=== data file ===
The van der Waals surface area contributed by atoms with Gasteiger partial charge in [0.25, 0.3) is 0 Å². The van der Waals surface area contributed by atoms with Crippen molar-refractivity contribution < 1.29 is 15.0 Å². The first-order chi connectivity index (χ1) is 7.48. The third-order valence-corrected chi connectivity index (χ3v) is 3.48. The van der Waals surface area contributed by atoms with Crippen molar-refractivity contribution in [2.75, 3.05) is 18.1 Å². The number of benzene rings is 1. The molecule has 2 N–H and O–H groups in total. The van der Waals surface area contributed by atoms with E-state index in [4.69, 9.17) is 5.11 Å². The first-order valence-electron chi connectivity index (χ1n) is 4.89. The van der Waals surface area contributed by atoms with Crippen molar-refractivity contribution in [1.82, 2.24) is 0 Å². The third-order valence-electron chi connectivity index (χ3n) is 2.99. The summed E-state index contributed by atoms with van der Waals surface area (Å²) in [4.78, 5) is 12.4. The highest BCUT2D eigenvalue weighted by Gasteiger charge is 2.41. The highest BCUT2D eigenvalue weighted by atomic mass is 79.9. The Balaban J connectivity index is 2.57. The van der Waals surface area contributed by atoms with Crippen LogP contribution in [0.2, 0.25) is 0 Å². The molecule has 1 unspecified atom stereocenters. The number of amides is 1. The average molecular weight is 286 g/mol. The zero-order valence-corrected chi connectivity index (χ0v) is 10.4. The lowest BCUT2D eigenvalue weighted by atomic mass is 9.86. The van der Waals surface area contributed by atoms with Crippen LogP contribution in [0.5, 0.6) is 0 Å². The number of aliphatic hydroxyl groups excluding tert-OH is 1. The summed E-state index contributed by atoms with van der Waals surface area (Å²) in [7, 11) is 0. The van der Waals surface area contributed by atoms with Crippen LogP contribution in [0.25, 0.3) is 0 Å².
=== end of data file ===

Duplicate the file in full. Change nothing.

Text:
The van der Waals surface area contributed by atoms with Gasteiger partial charge in [0.25, 0.3) is 0 Å². The van der Waals surface area contributed by atoms with Crippen molar-refractivity contribution < 1.29 is 15.0 Å². The first-order chi connectivity index (χ1) is 7.48. The third-order valence-corrected chi connectivity index (χ3v) is 3.48. The van der Waals surface area contributed by atoms with Crippen molar-refractivity contribution in [2.75, 3.05) is 18.1 Å². The number of benzene rings is 1. The molecule has 2 N–H and O–H groups in total. The van der Waals surface area contributed by atoms with E-state index in [4.69, 9.17) is 5.11 Å². The first-order valence-electron chi connectivity index (χ1n) is 4.89. The van der Waals surface area contributed by atoms with Crippen molar-refractivity contribution in [1.82, 2.24) is 0 Å². The third-order valence-electron chi connectivity index (χ3n) is 2.99. The summed E-state index contributed by atoms with van der Waals surface area (Å²) in [4.78, 5) is 12.4. The highest BCUT2D eigenvalue weighted by Gasteiger charge is 2.41. The highest BCUT2D eigenvalue weighted by atomic mass is 79.9. The Balaban J connectivity index is 2.57. The van der Waals surface area contributed by atoms with Crippen LogP contribution in [0.2, 0.25) is 0 Å². The molecule has 1 unspecified atom stereocenters. The number of amides is 1. The average molecular weight is 286 g/mol. The zero-order valence-corrected chi connectivity index (χ0v) is 10.4. The lowest BCUT2D eigenvalue weighted by atomic mass is 9.86. The van der Waals surface area contributed by atoms with Crippen LogP contribution in [0.5, 0.6) is 0 Å². The number of aliphatic hydroxyl groups excluding tert-OH is 1. The summed E-state index contributed by atoms with van der Waals surface area (Å²) in [7, 11) is 0. The van der Waals surface area contributed by atoms with Crippen LogP contribution in [0.25, 0.3) is 0 Å².